Anwar Ibrahim, previously the deputy prime minister of Malaysia and deputy chairman of the governing United Malays National Organisation (UMNO), signalled his return to politics by participating in the campaign for a by-election in the state assembly seat of Pengkalan Pasir, held in the northern state of Kelantan on December 6.
Anwar’s foray into the campaign, on behalf of a Parti Islam se-Malaysia (PAS) candidate who was narrowly defeated by UMNO, was his first public political activity since his release from jail in September 2004. He was imprisoned in 1999 after a crude frame-up organised by his former mentor, Prime Minister Mahathir Mohamad.
Mahathir and Anwar fell out in 1998 over how to respond to the Asian economic crisis of 1997. While Mahathir sought to protect business cronies connected to UMNO, Anwar advocated the IMF’s open market policies. In a bitter political struggle, Mahathir imposed capital and currency controls then sacked Anwar and expelled him and his supporters from UMNO. When he began to campaign against the government, Anwar was arrested, beaten and charged with sodomy and abuse of power.
The Malaysian Federal Court belatedly overturned the sodomy charge in September 2004 and ordered Anwar’s release from prison, but refused to lift the corruption conviction. As a result, Anwar is ineligible to stand for office until 2008. The court decision came after the replacement of Mahathir as prime minister by Abdullah Ahmad Badawi in 2003.
Last August, in a further indication of Anwar’s political rehabilitation, a court ruled that a booklet, entitled “50 Reasons Why Anwar Cannot Be PM,” was libelous and written solely to destroy Anwar’s career. There is a certain irony to the court decision as the booklet, authored in early 1998 by UMNO member Jafri Khalid, was the main source of the allegations and charges against Anwar later that year. The libel case was settled for $US1.2 million in damages to Anwar.
In an interview in the same month with AFP, Anwar strongly hinted that he intended to play a more visible political role by criticising UMNO’s economic policies. He particularly condemned the government for presiding over the large losses and scandals at major companies such as Malaysian Airlines, auto manufacturer Proton and Bank Islam.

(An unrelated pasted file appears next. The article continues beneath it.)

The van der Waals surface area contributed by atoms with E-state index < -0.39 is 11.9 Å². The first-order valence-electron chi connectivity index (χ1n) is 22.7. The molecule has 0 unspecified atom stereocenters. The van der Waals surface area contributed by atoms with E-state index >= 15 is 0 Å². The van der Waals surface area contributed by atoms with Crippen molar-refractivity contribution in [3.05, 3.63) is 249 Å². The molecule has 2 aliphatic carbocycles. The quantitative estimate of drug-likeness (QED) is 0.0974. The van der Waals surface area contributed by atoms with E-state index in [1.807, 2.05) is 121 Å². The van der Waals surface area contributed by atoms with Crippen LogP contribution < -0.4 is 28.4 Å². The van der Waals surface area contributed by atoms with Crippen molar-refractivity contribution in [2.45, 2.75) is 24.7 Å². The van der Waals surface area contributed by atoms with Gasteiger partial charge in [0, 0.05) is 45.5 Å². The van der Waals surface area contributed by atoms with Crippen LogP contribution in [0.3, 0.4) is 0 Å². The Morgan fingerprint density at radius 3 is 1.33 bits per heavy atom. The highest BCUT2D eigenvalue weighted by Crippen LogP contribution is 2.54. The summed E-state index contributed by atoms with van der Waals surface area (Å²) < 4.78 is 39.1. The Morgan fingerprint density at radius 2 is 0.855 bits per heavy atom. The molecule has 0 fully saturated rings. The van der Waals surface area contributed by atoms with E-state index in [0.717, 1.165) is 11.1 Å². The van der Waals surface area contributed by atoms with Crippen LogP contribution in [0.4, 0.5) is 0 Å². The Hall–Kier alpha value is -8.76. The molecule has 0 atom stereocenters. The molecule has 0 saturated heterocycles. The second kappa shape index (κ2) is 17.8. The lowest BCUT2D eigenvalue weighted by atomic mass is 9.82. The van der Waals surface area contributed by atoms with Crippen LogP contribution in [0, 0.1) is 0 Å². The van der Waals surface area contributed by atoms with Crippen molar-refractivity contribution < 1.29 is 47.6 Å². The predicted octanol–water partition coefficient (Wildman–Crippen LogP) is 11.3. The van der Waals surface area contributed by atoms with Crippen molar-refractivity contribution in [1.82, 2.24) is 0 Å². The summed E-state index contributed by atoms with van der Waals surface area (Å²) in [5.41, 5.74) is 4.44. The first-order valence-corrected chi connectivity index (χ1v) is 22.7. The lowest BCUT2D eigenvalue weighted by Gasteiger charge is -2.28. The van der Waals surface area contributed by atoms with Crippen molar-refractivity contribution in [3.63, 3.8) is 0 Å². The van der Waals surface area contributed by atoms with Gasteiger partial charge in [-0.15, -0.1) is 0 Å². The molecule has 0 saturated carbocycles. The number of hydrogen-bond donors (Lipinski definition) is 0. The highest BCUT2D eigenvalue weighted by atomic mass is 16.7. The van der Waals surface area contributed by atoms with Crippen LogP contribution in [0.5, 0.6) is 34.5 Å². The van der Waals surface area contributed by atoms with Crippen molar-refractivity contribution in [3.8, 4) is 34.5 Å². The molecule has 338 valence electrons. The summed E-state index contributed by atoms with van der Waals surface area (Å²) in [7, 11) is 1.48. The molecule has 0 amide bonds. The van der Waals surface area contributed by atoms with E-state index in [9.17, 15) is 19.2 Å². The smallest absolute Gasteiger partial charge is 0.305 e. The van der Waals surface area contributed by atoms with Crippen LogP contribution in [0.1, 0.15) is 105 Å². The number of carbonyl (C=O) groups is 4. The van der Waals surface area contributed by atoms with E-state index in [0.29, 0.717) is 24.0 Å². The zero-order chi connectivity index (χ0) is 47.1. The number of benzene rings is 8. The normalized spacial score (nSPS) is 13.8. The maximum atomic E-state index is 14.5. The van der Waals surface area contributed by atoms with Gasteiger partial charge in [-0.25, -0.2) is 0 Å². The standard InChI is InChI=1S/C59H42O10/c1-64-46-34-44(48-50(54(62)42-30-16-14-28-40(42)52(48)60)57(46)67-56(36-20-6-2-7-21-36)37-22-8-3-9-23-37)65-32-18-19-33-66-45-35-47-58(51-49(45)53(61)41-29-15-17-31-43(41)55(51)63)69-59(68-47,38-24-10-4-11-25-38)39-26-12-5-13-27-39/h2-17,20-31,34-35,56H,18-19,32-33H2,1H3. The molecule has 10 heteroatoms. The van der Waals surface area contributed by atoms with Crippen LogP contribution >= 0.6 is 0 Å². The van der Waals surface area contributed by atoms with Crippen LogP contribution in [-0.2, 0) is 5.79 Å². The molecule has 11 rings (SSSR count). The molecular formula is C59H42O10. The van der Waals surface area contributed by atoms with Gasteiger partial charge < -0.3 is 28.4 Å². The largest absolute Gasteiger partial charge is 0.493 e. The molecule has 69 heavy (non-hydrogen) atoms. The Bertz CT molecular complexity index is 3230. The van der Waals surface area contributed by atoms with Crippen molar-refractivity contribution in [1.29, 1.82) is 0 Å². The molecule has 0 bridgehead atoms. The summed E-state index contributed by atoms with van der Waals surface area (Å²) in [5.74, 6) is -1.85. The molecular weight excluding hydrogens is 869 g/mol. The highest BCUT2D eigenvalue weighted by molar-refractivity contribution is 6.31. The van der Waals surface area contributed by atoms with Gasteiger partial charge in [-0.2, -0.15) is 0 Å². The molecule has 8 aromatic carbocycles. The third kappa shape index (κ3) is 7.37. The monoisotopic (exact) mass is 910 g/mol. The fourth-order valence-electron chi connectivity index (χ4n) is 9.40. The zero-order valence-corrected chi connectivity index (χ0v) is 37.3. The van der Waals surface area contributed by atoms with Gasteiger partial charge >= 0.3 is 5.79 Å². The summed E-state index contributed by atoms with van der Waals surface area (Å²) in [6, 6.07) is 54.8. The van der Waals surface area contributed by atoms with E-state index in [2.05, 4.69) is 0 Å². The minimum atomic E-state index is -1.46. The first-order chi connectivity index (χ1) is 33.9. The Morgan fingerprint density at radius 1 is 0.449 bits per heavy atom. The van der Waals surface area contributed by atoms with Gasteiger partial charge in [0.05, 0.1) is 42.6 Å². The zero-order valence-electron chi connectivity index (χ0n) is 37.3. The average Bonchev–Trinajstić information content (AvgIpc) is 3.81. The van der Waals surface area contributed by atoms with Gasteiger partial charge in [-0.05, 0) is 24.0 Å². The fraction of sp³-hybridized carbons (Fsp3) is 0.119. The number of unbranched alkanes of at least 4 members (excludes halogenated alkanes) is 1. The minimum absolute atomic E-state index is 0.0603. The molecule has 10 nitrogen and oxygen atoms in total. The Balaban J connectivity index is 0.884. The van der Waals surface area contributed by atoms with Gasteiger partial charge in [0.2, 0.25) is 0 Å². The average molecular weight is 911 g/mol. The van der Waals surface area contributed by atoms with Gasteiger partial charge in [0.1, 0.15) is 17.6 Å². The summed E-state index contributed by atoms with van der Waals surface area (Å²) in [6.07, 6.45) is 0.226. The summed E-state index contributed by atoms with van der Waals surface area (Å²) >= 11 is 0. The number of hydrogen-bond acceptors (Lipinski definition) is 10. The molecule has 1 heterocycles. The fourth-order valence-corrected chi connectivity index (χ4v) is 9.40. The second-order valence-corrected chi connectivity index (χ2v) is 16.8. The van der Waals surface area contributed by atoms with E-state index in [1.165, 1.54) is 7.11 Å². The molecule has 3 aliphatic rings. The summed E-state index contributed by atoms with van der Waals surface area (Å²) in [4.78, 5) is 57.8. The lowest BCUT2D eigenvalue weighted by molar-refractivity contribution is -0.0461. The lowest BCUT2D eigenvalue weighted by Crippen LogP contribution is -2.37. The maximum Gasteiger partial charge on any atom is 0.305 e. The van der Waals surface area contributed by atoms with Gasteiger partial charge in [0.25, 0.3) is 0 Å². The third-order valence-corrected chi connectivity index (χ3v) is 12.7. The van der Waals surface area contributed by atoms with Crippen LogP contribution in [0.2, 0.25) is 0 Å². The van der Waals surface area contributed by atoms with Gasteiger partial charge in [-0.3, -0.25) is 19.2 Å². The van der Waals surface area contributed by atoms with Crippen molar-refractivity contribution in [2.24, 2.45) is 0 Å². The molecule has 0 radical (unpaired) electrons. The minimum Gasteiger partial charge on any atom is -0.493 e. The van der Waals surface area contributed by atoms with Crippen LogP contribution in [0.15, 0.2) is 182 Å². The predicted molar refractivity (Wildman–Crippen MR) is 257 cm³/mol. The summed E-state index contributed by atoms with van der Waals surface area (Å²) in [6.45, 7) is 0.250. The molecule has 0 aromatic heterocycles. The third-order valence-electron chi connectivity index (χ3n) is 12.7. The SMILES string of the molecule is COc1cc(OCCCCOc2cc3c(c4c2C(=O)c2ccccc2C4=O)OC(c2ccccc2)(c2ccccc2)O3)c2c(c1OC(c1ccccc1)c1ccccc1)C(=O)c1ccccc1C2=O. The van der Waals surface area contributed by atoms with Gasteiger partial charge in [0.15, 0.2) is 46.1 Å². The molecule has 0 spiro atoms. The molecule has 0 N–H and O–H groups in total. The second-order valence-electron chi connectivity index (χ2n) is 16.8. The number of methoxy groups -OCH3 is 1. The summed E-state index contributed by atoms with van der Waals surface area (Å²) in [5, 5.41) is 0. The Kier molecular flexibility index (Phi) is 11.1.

Anwar’s return to active political life was confirmed by his involvement in the Kelantan by-election. He participated as an advisor for the National Justice Party (Keadilan), which was nominally formed by his wife, Wan Azizah Wan Ismail, while he was in prison. Keadilan maintains a loose anti-government coalition with the Islamic fundamentalist PAS.
Keadilan’s basic program consists of what Anwar advocated in 1998—the greater opening up of the Malaysian economy to foreign investment and competition. That was also the main theme of his speech to a rally of 10,000 on November 27. Anwar declared that he was “getting back the motion” for politics. “There’s talk about strong efforts by UMNO to prevent me,” he told the crowd. “Some cited the law, saying it would be contempt of court. But if I’m free, I have a voice.”
Anwar accused Badawi of failing to honour his 2004 election promise to root out corruption from Malay business. “The fact remains that corruption is more endemic now, is more rampant.” Badawi, he declared, “has to review the entire policy. If you continue to keep corrupt ministers, corrupt UMNO leaders, and you go and shout about anti-corruption, very soon we are going to be a laughing stock.”
The fact that Anwar was able to make such a speech, without legal repercussions, is a sign that the debate over economic policy that was behind the events of 1998 has never really been settled. There are concerns in ruling circles that Mahathir’s currency and capital controls, while helping to stabilise the economy, left Malaysia lagging behind its competitors. Capital restrictions were eased under Mahathir.
Last July, Badawi formally ended the 1998 currency controls that pegged the Malay ringgit at 3.80 to the US dollar. The result was a sharp increase in the flow of capital into the country. Interest rates have also been permitted to rise for the first time in seven years and tax incentives are being offered to investors, particularly in the IT industry.
Sections of the business elite and foreign investors are demanding the government go further to cut back various tariffs and regulations that protect local companies and to crack down on official corruption. There have also been calls for major cuts in fuel subsidies in order to slash government spending. There is no doubt that some sections of the ruling class, including in UMNO, see Anwar as the political vehicle for carrying out such policies.
Significantly Anwar told journalists at a Keadilan conference on December 22: “I have many friends in UMNO, especially at the divisional level. They meet me to talk and discuss issues. I have never at any time refused to meet them. In discussions with me, they have always asked me if I could rejoin UMNO and my answer has always been no.” While declaring the organisation had become too “corrupt” to join, Anwar did not rule out the possibility of reentering the ruling party if it “underwent a change”.
The return of Anwar to a leading position in UMNO is not beyond the bounds of possibility. Under Malaysia’s autocratic form of rule, political brawls in the ruling elite have taken similar, rather bizarre forms before. Leading UMNO figures have been vilified, expelled and jailed on trumped-up charges, only to be rehabilitated and brought back onto the political stage when the need arose.